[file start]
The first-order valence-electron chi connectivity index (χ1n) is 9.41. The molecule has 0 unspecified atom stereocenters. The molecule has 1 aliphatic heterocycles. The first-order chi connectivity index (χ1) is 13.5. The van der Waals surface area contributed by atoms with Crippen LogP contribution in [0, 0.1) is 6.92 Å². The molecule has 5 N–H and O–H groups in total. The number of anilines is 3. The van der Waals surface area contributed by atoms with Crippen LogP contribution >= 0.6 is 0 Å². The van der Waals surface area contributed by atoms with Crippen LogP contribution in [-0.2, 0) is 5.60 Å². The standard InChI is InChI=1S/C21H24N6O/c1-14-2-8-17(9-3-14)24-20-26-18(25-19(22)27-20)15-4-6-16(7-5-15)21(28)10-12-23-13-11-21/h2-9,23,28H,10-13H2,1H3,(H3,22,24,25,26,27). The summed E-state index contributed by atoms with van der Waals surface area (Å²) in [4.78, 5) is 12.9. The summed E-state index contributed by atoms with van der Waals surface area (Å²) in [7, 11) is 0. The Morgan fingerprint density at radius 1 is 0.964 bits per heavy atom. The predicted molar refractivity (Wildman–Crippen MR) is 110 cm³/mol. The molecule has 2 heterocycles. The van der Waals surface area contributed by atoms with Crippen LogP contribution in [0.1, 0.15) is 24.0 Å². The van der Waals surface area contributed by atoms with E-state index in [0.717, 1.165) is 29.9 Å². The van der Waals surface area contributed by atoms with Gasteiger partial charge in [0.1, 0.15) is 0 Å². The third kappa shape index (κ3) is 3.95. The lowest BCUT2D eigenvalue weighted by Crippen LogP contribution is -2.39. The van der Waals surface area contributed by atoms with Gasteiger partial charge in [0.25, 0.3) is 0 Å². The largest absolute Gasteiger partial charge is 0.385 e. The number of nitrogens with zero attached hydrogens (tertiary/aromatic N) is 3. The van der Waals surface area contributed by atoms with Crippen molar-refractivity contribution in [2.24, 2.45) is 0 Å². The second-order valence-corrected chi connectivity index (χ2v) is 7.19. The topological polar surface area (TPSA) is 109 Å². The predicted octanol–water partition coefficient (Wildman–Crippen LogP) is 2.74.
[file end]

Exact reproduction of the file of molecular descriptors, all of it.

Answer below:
The first-order valence-electron chi connectivity index (χ1n) is 9.41. The molecule has 0 unspecified atom stereocenters. The molecule has 1 aliphatic heterocycles. The first-order chi connectivity index (χ1) is 13.5. The van der Waals surface area contributed by atoms with Crippen LogP contribution in [0, 0.1) is 6.92 Å². The molecule has 5 N–H and O–H groups in total. The number of anilines is 3. The van der Waals surface area contributed by atoms with Crippen LogP contribution >= 0.6 is 0 Å². The van der Waals surface area contributed by atoms with Crippen LogP contribution in [-0.2, 0) is 5.60 Å². The standard InChI is InChI=1S/C21H24N6O/c1-14-2-8-17(9-3-14)24-20-26-18(25-19(22)27-20)15-4-6-16(7-5-15)21(28)10-12-23-13-11-21/h2-9,23,28H,10-13H2,1H3,(H3,22,24,25,26,27). The summed E-state index contributed by atoms with van der Waals surface area (Å²) in [4.78, 5) is 12.9. The summed E-state index contributed by atoms with van der Waals surface area (Å²) in [7, 11) is 0. The Morgan fingerprint density at radius 1 is 0.964 bits per heavy atom. The predicted molar refractivity (Wildman–Crippen MR) is 110 cm³/mol. The molecule has 2 heterocycles. The van der Waals surface area contributed by atoms with Crippen LogP contribution in [0.1, 0.15) is 24.0 Å². The van der Waals surface area contributed by atoms with E-state index in [0.717, 1.165) is 29.9 Å². The van der Waals surface area contributed by atoms with Gasteiger partial charge in [0.1, 0.15) is 0 Å². The third kappa shape index (κ3) is 3.95. The lowest BCUT2D eigenvalue weighted by Crippen LogP contribution is -2.39. The van der Waals surface area contributed by atoms with Gasteiger partial charge in [0.25, 0.3) is 0 Å². The largest absolute Gasteiger partial charge is 0.385 e. The number of nitrogens with zero attached hydrogens (tertiary/aromatic N) is 3. The van der Waals surface area contributed by atoms with Crippen molar-refractivity contribution in [2.24, 2.45) is 0 Å². The second-order valence-corrected chi connectivity index (χ2v) is 7.19. The topological polar surface area (TPSA) is 109 Å². The predicted octanol–water partition coefficient (Wildman–Crippen LogP) is 2.74.